Alcohol and psychoactive drugs increased the pre-hospital mortality in 655 fall-related fatalities in Greece: A call for management protocols
AuthorPapadopoulos, I. N.
Kanakaris, Nikolaos K.
Nikolopoulos, Georgios K.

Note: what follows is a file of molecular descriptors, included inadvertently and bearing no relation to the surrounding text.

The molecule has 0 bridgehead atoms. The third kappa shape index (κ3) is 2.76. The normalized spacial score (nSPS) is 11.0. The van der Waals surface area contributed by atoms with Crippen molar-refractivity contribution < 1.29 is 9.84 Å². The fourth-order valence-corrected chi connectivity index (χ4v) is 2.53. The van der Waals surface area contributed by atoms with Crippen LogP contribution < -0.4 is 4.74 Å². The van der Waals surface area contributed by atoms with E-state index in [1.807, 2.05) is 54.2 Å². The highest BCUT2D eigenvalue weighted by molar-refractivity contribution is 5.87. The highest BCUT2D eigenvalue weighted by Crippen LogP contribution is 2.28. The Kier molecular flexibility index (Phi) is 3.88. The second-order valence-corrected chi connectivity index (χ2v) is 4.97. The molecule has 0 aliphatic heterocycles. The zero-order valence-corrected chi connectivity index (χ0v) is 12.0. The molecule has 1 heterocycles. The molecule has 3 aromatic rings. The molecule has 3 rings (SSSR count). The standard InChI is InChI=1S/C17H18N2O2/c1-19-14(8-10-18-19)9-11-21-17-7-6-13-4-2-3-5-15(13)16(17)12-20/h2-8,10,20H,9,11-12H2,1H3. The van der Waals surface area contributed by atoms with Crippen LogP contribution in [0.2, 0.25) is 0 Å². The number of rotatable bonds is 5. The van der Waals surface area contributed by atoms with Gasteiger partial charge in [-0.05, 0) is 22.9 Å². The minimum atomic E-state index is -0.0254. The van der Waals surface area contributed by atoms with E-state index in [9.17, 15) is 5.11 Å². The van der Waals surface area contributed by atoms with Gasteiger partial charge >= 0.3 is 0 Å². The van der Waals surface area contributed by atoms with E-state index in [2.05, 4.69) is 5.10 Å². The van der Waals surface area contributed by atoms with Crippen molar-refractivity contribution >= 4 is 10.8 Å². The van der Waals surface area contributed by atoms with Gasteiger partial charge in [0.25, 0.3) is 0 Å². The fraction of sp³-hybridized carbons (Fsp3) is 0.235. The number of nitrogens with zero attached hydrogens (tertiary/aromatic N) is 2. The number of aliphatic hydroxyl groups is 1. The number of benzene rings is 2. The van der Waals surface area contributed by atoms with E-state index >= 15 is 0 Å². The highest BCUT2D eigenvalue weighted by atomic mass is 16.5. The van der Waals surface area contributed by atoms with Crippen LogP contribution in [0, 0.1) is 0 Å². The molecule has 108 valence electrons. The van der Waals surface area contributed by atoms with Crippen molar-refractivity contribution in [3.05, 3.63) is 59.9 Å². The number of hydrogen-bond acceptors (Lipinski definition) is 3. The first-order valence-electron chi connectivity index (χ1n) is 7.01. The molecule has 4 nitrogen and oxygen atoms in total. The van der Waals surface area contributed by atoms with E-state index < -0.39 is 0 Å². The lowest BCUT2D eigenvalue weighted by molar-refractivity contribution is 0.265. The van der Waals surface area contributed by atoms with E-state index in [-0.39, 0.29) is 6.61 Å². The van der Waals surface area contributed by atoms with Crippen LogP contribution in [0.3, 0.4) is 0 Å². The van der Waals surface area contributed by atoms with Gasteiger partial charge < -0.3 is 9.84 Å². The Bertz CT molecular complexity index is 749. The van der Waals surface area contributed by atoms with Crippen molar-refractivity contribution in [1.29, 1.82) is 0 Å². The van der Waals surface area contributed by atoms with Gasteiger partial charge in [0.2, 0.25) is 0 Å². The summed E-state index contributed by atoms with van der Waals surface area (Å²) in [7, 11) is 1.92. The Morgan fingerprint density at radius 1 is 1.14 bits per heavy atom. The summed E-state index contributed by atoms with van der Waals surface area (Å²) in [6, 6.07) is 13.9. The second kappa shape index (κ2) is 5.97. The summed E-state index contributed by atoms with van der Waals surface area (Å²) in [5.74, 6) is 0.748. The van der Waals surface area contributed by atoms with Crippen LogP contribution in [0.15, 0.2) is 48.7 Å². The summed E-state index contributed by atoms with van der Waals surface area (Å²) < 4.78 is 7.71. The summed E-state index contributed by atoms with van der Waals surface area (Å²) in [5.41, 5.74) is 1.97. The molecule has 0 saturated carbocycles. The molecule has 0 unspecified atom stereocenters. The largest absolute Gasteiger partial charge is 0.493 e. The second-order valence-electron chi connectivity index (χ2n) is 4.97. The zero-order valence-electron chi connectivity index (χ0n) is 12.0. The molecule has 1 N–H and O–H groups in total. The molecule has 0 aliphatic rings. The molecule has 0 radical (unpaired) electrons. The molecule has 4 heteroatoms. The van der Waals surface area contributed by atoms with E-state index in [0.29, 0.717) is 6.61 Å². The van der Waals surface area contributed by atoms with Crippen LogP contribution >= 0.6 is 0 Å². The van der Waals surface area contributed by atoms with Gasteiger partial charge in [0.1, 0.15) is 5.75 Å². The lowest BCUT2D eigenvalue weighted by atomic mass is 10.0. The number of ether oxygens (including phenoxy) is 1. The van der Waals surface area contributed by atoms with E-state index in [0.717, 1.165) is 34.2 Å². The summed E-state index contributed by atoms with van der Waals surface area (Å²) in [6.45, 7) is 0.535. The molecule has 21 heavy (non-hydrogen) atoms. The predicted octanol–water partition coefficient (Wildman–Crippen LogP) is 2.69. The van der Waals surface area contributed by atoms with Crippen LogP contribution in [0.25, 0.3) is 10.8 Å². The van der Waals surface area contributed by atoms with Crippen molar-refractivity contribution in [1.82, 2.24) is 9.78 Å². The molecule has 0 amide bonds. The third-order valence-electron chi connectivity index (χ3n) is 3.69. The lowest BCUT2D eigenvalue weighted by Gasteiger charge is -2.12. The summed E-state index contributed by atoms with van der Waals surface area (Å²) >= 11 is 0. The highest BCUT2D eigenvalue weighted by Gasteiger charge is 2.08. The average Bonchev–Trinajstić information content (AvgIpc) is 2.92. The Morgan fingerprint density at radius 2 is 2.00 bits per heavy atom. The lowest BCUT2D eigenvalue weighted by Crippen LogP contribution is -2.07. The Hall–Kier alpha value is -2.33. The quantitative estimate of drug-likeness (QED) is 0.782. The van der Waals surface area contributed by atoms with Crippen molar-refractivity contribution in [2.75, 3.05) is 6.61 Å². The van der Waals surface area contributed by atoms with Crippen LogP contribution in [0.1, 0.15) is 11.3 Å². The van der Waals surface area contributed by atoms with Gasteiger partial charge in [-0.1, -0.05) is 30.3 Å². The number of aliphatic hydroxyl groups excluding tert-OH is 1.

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Introduction: The frequency of alcohol and psychoactive drugs in fall-related fatalities and their effect on type, severity of injury and location of death constitute the subjects of this study. Methods: A retrospective analysis based on autopsy and toxicology compared demographics, location of injury; intention for the injury, height of fall, Abbreviated Injury Scale - 90 (AIS-90), post-mortem Injury Severity Score (ISS), and location of death. Results: Amongst 655 fall-related fatalities screened for alcohol and psychoactive drugs 123 (18.8%) were classified in the positive toxicology group (PTG) and the remaining in the negative toxicology group (NTG). The median ages were 48 (16-94) years for the PTG and 62 (12-96) years for the NTG. The screened represent 31% of the national toll. The median height of fall was 7 m and the median blood alcohol concentration was 53 (1.5-630) mg/dl. Males were more likely to be included in the PTG than females (21.6 versus 13.6%; p = 0.014) as were the aged between 11 and 60 years. The odds of severe (AIS ≥ 3) head, thoracic, abdominal, extremity, and spine injuries were not influenced by toxicology status. Fatalities of the PTG were as likely to have severe trauma (ISS ≥ 16) as were fatalities of the NTG (93.5 versus 90.8%; p = 0.34). There was no significant difference of ISS between PTG (median ISS 43, range: 6-75) and NTG (median ISS 35, range: 3-75). Nevertheless, 76.4% of the subjects of the PTG died during the pre-hospital stage of care compared to 60.5% of the subjects of the NTG, which was highly significant (or = 2.80, p = 0.001) after controlling for confounders as age, gender, intention for injury, height of fall, and ISS. Conclusions: In fall related trauma, alcohol and psychoactive drugs increased the risk of death during the pre-hospital stage by 2.80 times. This is strong evidence that specific protocols for their early management should be instituted. © 2010 Elsevier Ltd. All rights reserved.
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